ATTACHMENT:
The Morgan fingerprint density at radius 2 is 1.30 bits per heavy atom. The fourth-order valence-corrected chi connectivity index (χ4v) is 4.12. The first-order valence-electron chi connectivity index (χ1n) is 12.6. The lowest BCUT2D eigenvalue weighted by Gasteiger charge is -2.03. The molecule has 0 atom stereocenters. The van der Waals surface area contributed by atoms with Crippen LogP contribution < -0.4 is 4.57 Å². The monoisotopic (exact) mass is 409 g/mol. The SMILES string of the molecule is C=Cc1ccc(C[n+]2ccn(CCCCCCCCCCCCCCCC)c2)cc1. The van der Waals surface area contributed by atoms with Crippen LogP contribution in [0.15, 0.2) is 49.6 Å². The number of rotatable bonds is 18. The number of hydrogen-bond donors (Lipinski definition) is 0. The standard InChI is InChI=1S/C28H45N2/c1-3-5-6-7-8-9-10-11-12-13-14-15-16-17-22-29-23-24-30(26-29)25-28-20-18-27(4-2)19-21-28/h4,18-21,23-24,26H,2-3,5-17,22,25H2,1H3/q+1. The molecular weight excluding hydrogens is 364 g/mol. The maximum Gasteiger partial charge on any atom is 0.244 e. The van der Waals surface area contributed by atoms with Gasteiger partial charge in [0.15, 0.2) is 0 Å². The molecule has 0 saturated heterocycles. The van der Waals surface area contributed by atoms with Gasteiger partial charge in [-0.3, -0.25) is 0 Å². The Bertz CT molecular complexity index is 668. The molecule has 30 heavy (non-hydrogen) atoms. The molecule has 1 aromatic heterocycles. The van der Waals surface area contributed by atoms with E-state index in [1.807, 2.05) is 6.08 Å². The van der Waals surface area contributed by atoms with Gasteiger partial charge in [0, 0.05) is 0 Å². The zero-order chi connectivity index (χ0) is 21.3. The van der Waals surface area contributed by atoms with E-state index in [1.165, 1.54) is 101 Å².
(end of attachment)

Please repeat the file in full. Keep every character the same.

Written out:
The Morgan fingerprint density at radius 2 is 1.30 bits per heavy atom. The fourth-order valence-corrected chi connectivity index (χ4v) is 4.12. The first-order valence-electron chi connectivity index (χ1n) is 12.6. The lowest BCUT2D eigenvalue weighted by Gasteiger charge is -2.03. The molecule has 0 atom stereocenters. The van der Waals surface area contributed by atoms with Crippen LogP contribution < -0.4 is 4.57 Å². The monoisotopic (exact) mass is 409 g/mol. The SMILES string of the molecule is C=Cc1ccc(C[n+]2ccn(CCCCCCCCCCCCCCCC)c2)cc1. The van der Waals surface area contributed by atoms with Crippen LogP contribution in [0.15, 0.2) is 49.6 Å². The number of rotatable bonds is 18. The number of hydrogen-bond donors (Lipinski definition) is 0. The standard InChI is InChI=1S/C28H45N2/c1-3-5-6-7-8-9-10-11-12-13-14-15-16-17-22-29-23-24-30(26-29)25-28-20-18-27(4-2)19-21-28/h4,18-21,23-24,26H,2-3,5-17,22,25H2,1H3/q+1. The molecular weight excluding hydrogens is 364 g/mol. The maximum Gasteiger partial charge on any atom is 0.244 e. The van der Waals surface area contributed by atoms with Gasteiger partial charge in [0.15, 0.2) is 0 Å². The molecule has 0 saturated heterocycles. The van der Waals surface area contributed by atoms with Gasteiger partial charge in [-0.3, -0.25) is 0 Å². The Bertz CT molecular complexity index is 668. The molecule has 30 heavy (non-hydrogen) atoms. The molecule has 1 aromatic heterocycles. The van der Waals surface area contributed by atoms with E-state index in [1.807, 2.05) is 6.08 Å². The van der Waals surface area contributed by atoms with Gasteiger partial charge in [0, 0.05) is 0 Å². The zero-order chi connectivity index (χ0) is 21.3. The van der Waals surface area contributed by atoms with E-state index in [1.165, 1.54) is 101 Å².